NOAA 2002-148
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U.S. Disappointed With ICCAT Quotas For Swordfish, Bluefin Tuna

The International Commission for the Conservation of Atlantic Tunas (ICCAT) has adopted measures to address the problem of illegal, unregulated and unreported (IUU) fishing for tunas and swordfish in the Atlantic Ocean. ICCAT also extended Phase I of its rebuilding plan for white marlin and blue marlin through 2005.

However, the international Atlantic fishery management commission failed to reduce quotas for overfished eastern Atlantic bluefin tuna or to protect juvenile swordfish by limiting quota increases, two key issues pressed by the United States delegation.

These are among the many proposals adopted by ICCAT on Monday, Nov. 4, at the conclusion of its annual meeting held in Bilbao, Spain. ICCAT is an international fishery management organization with 34 members.

“On the whole, we were disappointed by the outcome of this ICCAT meeting,” said Dr. William T. Hogarth, chief U.S. ICCAT Commissioner and director of the U.S. National Marine Fisheries Service (NOAA Fisheries). “The total allowable catch for eastern bluefin tuna is way too high, and the total swordfish allowances for the north and south Atlantic Ocean will put significant pressure on the small swordfish that are a high proportion of the stock.”

Hogarth added that there are some good items in the ICCAT package. “There is increased protection for small bluefin tuna in the Mediterranean. Members also committed to work on integrating bluefin tuna management in the eastern and western Atlantic Ocean and consider the mixing status between east and west bluefin tuna populations. This action will lead to a re-examination of the arbitrarily set dividing line that separates the two fishery management areas. In addition, ICCAT has adopted far- reaching measures to control IUU fishing and address chartering of foreign fishing vessels by developing coastal countries. ICCAT also ensured that virtually all of the countries fishing in the Atlantic are now under its management structure by applying the new allocation criteria. Those agreements are going to make future management more effective.”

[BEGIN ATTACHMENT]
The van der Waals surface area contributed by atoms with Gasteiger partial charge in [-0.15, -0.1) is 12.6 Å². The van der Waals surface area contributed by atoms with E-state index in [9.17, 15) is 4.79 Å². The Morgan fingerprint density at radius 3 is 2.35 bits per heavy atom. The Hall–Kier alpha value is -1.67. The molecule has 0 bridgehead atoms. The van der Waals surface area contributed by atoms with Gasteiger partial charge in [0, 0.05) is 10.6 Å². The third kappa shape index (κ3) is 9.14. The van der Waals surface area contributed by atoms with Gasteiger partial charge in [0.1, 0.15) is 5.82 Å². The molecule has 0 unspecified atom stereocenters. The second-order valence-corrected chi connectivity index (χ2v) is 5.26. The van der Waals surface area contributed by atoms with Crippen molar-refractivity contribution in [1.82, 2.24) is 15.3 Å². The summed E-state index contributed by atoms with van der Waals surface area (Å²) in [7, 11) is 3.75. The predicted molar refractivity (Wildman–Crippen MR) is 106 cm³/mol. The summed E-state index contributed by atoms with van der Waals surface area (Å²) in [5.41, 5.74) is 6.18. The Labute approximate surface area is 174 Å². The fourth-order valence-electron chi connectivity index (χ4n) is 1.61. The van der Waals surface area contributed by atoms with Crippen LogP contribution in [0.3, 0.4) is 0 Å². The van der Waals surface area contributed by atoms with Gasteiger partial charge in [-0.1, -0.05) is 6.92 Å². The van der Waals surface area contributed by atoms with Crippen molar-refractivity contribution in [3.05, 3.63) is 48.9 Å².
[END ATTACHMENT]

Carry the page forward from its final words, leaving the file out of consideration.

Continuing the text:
“I am convinced that we negotiated the best package possible,” said Glenn R. Delaney, U.S. ICCAT commissioner for the commercial fishing industry. “It is far from perfect; even disappointing in some respects. But many aspects of the package bode well for the long-term management of the stocks and for U.S. fisheries.”

ICCAT also extended Phase 1 of its rebuilding plan for white marlin and blue marlin through 2005. This action maintains the requirement to release all live marlins that are caught incidentally by purse seine and longline vessels.

“Extending the marlin rebuilding plan was extremely important,” said Robert G. Hayes, U.S. ICCAT commissioner for the recreational fishing industry. “These are stocks that need protection, and we are relying on the effectiveness of ICCAT’s conservation measures to rebuild these severely overfished stocks. The new agreements to address IUU fishing problems will also reduce fishing pressure on marlins.”

ICCAT provides management recommendations to countries for the conservation of tunas and tuna-like species in the Atlantic Ocean. For western bluefin tuna, ICCAT increased the total allowable catch (TAC) from 2500 metric tons to 2700 metric tons, and provided a special allowance for U.S. and Canadian bycatch taken by swordfish longline vessels in the middle of the North Atlantic ocean.

Perhaps the biggest disappointment of the meeting was the excessively high level of bluefin tuna catch that will be allowed in the eastern Atlantic Ocean and Mediterranean Sea. The TAC for eastern bluefin tuna was set at 32,000 metric tons through 2006. This level is far in excess of the 26,000 metric tons recommended by ICCAT’s scientific committee. However, on a more positive note, the minimum size was increased for the eastern Atlantic fishery and a goal was established to reduce the harvest of small bluefin by 60 percent over four years and strengthen compliance. ICCAT also placed a cap on the catch of bluefin tuna in the central Atlantic Ocean, which has grown dramatically in recent years, and if left unchecked could have had a significant negative effect on the western rebuilding program.

ICCAT also adopted a plan to maintain a list of large scale vessels authorized to fish for ICCAT species. This action should help eliminate fishing by vessels operating illegally and not reporting their catches. Processes and procedures for developing a list of IUU vessels were also developed. Vessels that are not on the authorized vessel list, or that are on the IUU list, will not be allowed to land their catches in the ports of ICCAT countries or to export those catches to ICCAT members.

In addition, ICCAT adopted a binding recommendation to improve data collection and enforcement.

NOAA’s National Marine Fisheries Service (NOAA Fisheries), part of the U.S. Commerce Department, is dedicated to protecting and preserving our nation’s living marine resources through scientific research, management, enforcement, and the conservation of marine mammals and other protected marine species and their habitat.

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